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4 trends that will dominate 2020

By Marjorie van Elven

10 Jan 2020

What should retailers stock in 2020? Retail data company Edited has published a report breaking down the most important runway and lifestyle trends to impact retail in the new year.

Nostalgia will move from the 90s to the 00s

90s nostalgia was one of the most successful fashion trends of 2018 and 2019. Now, as 2020 marks the start of a new decade, this nostalgic feeling is expected to turn from the 90s towards the 2000s, thanks to reboots of series and movies from that decade, such as Legally Blonde, Lizzie McGuire and Gossip Girl. In the luxury sector, Versace gave a nod to 00s nostalgia by reviving the infamous jungle dress worn by Jennifer Lopez in the 2000 Grammy Awards in its Spring 2020 collection.

If 90s nostalgia led logomania, bucket hats and scrunchies to come back to the stores, 00s nostalgia will bring square toes, Mary Janes and micro bags to retailers’ assortment. Pastel shades are also expected to make a comeback, of which lilac is the one we’ll probably see the most: Edited has already registered a 25 percent increase in lilac arrivals for Fall/Winter 2019.

Tokyo Olympics to boost Japanese references

With the 2020 Tokyo Summer Olympics coming up, Edited predicts Japanese art and fashion to be on the spotlight. Expect manga licensing and kawaii culture to start popping up in retailers’ collections.

Make way for a generation of eco-conscious kids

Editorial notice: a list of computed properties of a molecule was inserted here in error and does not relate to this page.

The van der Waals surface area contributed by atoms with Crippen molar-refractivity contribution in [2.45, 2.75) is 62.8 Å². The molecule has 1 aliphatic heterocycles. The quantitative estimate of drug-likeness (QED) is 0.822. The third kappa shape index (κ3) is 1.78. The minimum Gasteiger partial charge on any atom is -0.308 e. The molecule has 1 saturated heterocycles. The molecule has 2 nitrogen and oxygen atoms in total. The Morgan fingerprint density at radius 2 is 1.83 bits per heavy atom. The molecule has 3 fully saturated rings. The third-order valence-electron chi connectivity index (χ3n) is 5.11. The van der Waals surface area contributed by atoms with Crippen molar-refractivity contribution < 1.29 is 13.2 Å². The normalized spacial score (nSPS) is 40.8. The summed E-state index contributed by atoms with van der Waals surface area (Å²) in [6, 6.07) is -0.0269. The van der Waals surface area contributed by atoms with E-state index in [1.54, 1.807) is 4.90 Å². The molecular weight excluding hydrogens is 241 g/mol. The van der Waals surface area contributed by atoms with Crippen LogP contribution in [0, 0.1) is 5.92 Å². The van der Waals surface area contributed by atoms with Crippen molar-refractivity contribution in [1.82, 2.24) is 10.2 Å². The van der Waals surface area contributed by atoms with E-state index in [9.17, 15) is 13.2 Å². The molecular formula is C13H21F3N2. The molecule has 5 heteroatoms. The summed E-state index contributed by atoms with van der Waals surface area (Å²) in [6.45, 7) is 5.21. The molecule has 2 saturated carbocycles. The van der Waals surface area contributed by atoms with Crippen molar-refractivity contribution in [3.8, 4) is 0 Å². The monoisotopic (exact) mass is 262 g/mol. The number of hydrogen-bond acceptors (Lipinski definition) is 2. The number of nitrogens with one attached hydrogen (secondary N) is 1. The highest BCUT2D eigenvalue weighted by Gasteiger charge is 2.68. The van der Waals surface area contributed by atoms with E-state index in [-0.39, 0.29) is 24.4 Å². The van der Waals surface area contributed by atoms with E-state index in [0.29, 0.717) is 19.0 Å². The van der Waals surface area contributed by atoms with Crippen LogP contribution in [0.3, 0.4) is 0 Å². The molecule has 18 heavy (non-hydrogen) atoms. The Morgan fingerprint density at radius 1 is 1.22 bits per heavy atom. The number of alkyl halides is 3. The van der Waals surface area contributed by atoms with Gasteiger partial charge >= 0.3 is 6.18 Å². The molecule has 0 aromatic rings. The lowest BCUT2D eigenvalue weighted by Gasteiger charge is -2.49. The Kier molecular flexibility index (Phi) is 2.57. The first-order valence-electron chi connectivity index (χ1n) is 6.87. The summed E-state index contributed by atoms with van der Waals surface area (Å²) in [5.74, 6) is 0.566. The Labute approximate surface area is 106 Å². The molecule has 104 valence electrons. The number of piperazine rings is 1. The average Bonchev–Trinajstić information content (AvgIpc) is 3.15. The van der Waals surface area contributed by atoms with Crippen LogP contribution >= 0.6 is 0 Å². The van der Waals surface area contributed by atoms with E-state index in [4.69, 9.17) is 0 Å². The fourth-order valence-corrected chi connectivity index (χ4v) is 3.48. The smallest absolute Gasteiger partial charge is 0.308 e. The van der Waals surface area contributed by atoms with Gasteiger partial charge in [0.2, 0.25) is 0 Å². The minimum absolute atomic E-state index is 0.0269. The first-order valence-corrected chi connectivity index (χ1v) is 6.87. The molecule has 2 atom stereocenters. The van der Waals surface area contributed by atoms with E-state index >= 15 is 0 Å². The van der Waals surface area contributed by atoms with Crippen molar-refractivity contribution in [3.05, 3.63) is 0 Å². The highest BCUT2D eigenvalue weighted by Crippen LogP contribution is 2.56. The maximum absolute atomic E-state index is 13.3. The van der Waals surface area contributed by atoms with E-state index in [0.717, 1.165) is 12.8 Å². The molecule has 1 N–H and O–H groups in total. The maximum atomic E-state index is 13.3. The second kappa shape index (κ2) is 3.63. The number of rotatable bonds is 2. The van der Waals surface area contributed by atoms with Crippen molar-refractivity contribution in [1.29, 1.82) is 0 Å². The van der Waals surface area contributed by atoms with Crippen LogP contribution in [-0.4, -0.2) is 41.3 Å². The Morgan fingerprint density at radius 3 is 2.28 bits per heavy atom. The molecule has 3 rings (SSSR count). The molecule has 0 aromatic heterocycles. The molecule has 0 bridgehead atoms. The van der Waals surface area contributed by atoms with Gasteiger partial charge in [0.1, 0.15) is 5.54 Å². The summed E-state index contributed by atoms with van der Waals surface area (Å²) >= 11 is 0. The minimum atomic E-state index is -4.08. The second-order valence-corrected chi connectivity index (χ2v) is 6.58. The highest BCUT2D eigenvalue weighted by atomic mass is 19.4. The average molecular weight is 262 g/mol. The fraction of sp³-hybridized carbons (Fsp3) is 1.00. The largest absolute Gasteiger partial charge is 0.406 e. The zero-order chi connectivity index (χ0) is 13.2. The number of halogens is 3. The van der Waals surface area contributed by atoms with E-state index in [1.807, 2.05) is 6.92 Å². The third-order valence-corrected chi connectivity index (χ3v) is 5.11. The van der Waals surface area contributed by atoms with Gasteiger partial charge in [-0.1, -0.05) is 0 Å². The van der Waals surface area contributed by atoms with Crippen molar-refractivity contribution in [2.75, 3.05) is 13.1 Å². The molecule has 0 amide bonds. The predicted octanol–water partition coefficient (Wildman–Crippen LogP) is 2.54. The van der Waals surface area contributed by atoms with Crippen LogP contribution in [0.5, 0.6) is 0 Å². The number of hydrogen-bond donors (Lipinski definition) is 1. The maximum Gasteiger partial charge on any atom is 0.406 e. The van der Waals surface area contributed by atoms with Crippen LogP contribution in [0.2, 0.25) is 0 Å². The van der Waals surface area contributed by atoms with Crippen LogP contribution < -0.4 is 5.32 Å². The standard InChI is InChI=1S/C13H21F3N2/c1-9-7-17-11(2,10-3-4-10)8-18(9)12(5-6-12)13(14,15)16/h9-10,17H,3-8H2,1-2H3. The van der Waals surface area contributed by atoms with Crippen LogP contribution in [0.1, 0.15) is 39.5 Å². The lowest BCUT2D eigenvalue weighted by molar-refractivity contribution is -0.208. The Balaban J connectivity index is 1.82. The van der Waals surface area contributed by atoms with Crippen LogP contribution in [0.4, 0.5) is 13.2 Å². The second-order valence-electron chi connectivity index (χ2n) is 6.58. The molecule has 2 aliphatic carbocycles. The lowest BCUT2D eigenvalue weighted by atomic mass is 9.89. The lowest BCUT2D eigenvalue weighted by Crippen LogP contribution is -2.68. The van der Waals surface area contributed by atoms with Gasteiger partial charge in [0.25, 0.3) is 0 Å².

With young activists such as Greta Thunberg making headlines (she was named “Person of the Year” in 2019 by Time Magazine) and teenage celebrities like Billie Eillish trying to reduce their carbon footprint (the singer has partnered with non-profit organization Reverb to make her upcoming tour “as green as possible”), a significant number of teenagers is expected to become more sustainably-minded. This leads them to gravitate toward labels like Patagonia, Everlane and Birkenstock. Edited also predicts them to buy “literal interpretations” of planet Earth, with references to “mother nature” and floral/tropical prints.

Bye bye, suit and tie: workwear for men goes the casual route

Remember when Virgil Abloh made casual versions of the suit and tie on his Fall/Winter 2019 menswear collection for Louis Vuitton? The designer also signed a streetwear collection with Mr. Porter titled “Modern Office”, inspired by the new generation of workers and their workplaces. Now that even Goldman Sacks has relaxed their dress code, we can expect smart casual pieces to replace the suit and tie more and more, leading retailers to adjust to this new reality. Marks & Spencer, for example, has already cut back its tailoring assortment.

“The Spring 2020 runway was inundated with unstructured and loose fit tailoring”, noted Edited in its report on 2020 trends, mentioning Dior and Fendi as examples. Bombers, overshirts and coach jackets are likely to replace the blazer, while polo shirts and jersey basics will replace the shirt.

Dior Spring/Summer 2020

The data analysis firm also predicts the rise of performance workwear as a reaction to longer commutes and the increasing use of the bicycle as a means of transport in big cities. Fabrics featuring stretch, moisture-wicking and waterproof qualities are set to join the workwear market as well.

Images: Boohoo Facebook, Forever21 Facebook, Versace SS20 via CatwalkPictures, Asos Facebook, H&M Facebook, Everlane Facebook, YNAP newsroom, Dior Homme SS20 via CatwalkPictures